Friday, November 11, 2011
In class we discussed the different ways authority online is presented or viewed. Chong introduces the idea that the religious authority is being swept away by online activities that deal with religious practice, and believe this is a big problem. Some people who either cannot speak out offline or want to reach a larger audience can through websites and blogging post whatever they are thinking, feeling, or research they have done. In the blogging world a higher authority is usually given to those who have more followers, views or subscribers to whatever is being posted. This idea could make or allow the offline authority to become scare or no longer existence. Another one of the views Chong introduced was that online authority reframes the offline authority, by the simple means of reinforcing the traditional views and values of the Christian communities. Through the form of blogging authority has the potential to be altered, from the Teusner article we learned that the authority online seems to be close to the same as offline (et. Clergy). The people who earn their degrees in a religious study emphasis, seem to have the bigger number of followers. The authority in religious communities depends on the community and the individual seeking the information.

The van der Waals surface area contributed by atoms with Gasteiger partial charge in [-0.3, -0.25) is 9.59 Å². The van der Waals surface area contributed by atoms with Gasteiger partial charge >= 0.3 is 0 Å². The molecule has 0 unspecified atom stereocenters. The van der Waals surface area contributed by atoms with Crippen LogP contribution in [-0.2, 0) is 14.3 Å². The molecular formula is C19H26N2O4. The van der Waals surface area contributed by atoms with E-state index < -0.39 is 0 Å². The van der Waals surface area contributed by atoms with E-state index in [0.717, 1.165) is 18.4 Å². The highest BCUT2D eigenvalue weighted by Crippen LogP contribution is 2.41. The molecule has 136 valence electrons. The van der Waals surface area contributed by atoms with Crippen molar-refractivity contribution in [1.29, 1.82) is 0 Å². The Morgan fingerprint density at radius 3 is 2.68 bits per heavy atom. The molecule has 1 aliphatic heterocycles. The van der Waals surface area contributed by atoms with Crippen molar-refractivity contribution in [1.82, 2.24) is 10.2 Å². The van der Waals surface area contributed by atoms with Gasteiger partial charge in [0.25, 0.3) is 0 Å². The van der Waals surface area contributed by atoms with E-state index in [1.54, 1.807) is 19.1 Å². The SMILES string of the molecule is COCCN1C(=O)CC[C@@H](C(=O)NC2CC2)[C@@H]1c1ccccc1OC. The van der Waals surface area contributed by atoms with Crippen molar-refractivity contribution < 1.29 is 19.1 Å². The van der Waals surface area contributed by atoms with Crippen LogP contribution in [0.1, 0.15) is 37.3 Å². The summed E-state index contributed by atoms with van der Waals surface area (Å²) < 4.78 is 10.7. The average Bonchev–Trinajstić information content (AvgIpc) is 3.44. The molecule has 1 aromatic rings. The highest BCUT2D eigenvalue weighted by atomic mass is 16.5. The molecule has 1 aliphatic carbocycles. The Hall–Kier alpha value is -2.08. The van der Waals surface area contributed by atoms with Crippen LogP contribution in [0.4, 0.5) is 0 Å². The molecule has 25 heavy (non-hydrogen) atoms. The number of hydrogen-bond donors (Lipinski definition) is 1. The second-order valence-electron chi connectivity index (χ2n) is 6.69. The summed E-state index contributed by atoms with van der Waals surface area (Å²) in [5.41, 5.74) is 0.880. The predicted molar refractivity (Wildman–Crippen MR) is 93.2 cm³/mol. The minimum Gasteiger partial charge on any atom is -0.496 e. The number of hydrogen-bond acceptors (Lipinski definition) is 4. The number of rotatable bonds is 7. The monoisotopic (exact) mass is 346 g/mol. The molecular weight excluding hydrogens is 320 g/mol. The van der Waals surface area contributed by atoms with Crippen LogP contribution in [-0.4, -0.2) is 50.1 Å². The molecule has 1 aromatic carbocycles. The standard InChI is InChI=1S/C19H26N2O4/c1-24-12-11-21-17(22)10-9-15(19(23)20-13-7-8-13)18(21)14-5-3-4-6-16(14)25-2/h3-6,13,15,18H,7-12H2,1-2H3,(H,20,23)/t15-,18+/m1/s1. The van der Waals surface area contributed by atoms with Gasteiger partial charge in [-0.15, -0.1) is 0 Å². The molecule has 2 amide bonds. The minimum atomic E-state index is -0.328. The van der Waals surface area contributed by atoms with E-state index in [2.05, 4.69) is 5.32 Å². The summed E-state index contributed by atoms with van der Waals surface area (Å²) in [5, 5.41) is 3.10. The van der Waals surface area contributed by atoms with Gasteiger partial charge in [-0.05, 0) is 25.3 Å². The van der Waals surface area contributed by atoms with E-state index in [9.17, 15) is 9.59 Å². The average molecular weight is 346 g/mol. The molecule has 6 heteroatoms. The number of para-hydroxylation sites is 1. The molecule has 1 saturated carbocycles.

Thursday, November 3, 2011
This case study will focus on how Facebook constructs and presents Christian identity. More specifically I will focus on how Facebook helps or hinders a Christian to portray and define their personal identity. Facebook allows a person to create a profile or a set of characteristics or qualities that identify a type or category of person or thing. These profiles are made up of a person’s name, gender, education, job, hometown (where someone grew up), current location, interest and favorite things. It is simple to create a Facebook profile or account, all a person needs is a valid email address and a little time. Facebook allows someone to create an identity to share with ‘friends’ online. This identity created for the Facebook world may not be a person’s true identity; by placing false information into the different sections someone can create a profile for anything from a superhero to a dog, this fake profile. Although a profile may not be fake, in the same way, someone can present themselves in a way that can be pleasing to others. In other words, presenting themself in a false light. How a person allows themselves to be portrayed through Facebook, and who they allow to view their identity or profile allows them to alter who they would like to be.